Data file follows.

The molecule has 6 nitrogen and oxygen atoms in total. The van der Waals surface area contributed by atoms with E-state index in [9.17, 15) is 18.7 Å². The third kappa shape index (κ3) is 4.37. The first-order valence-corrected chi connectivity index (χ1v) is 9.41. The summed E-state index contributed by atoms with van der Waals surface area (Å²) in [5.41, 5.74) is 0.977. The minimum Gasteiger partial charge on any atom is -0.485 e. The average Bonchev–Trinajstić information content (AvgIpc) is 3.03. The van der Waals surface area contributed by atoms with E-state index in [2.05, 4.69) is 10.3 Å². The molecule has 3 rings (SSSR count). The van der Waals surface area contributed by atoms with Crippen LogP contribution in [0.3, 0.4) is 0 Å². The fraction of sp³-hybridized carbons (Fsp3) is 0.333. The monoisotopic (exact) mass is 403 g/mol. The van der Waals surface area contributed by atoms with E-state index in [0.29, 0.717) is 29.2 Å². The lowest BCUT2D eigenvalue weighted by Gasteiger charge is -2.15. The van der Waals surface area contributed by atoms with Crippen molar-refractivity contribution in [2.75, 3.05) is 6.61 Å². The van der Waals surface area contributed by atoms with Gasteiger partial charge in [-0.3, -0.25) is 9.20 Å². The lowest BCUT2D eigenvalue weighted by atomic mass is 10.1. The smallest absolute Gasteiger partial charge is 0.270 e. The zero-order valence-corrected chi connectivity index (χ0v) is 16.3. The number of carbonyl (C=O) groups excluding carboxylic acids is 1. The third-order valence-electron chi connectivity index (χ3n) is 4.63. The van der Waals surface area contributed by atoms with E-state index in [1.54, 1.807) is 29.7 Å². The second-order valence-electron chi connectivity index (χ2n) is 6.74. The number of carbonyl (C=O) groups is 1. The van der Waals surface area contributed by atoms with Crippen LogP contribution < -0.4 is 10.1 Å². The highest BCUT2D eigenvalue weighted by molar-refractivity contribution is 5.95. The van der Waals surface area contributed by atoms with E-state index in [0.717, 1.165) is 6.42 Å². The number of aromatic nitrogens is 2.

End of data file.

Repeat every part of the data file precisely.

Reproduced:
The molecule has 6 nitrogen and oxygen atoms in total. The van der Waals surface area contributed by atoms with E-state index in [9.17, 15) is 18.7 Å². The third kappa shape index (κ3) is 4.37. The first-order valence-corrected chi connectivity index (χ1v) is 9.41. The summed E-state index contributed by atoms with van der Waals surface area (Å²) in [5.41, 5.74) is 0.977. The minimum Gasteiger partial charge on any atom is -0.485 e. The average Bonchev–Trinajstić information content (AvgIpc) is 3.03. The van der Waals surface area contributed by atoms with E-state index in [2.05, 4.69) is 10.3 Å². The molecule has 3 rings (SSSR count). The van der Waals surface area contributed by atoms with Crippen LogP contribution in [0.3, 0.4) is 0 Å². The fraction of sp³-hybridized carbons (Fsp3) is 0.333. The monoisotopic (exact) mass is 403 g/mol. The van der Waals surface area contributed by atoms with E-state index in [0.29, 0.717) is 29.2 Å². The lowest BCUT2D eigenvalue weighted by Gasteiger charge is -2.15. The van der Waals surface area contributed by atoms with Crippen molar-refractivity contribution in [2.75, 3.05) is 6.61 Å². The van der Waals surface area contributed by atoms with Gasteiger partial charge in [-0.3, -0.25) is 9.20 Å². The lowest BCUT2D eigenvalue weighted by atomic mass is 10.1. The smallest absolute Gasteiger partial charge is 0.270 e. The zero-order valence-corrected chi connectivity index (χ0v) is 16.3. The number of carbonyl (C=O) groups excluding carboxylic acids is 1. The third-order valence-electron chi connectivity index (χ3n) is 4.63. The van der Waals surface area contributed by atoms with E-state index in [1.54, 1.807) is 29.7 Å². The second-order valence-electron chi connectivity index (χ2n) is 6.74. The number of carbonyl (C=O) groups is 1. The van der Waals surface area contributed by atoms with Crippen LogP contribution < -0.4 is 10.1 Å². The highest BCUT2D eigenvalue weighted by molar-refractivity contribution is 5.95. The van der Waals surface area contributed by atoms with E-state index in [0.717, 1.165) is 6.42 Å². The number of aromatic nitrogens is 2.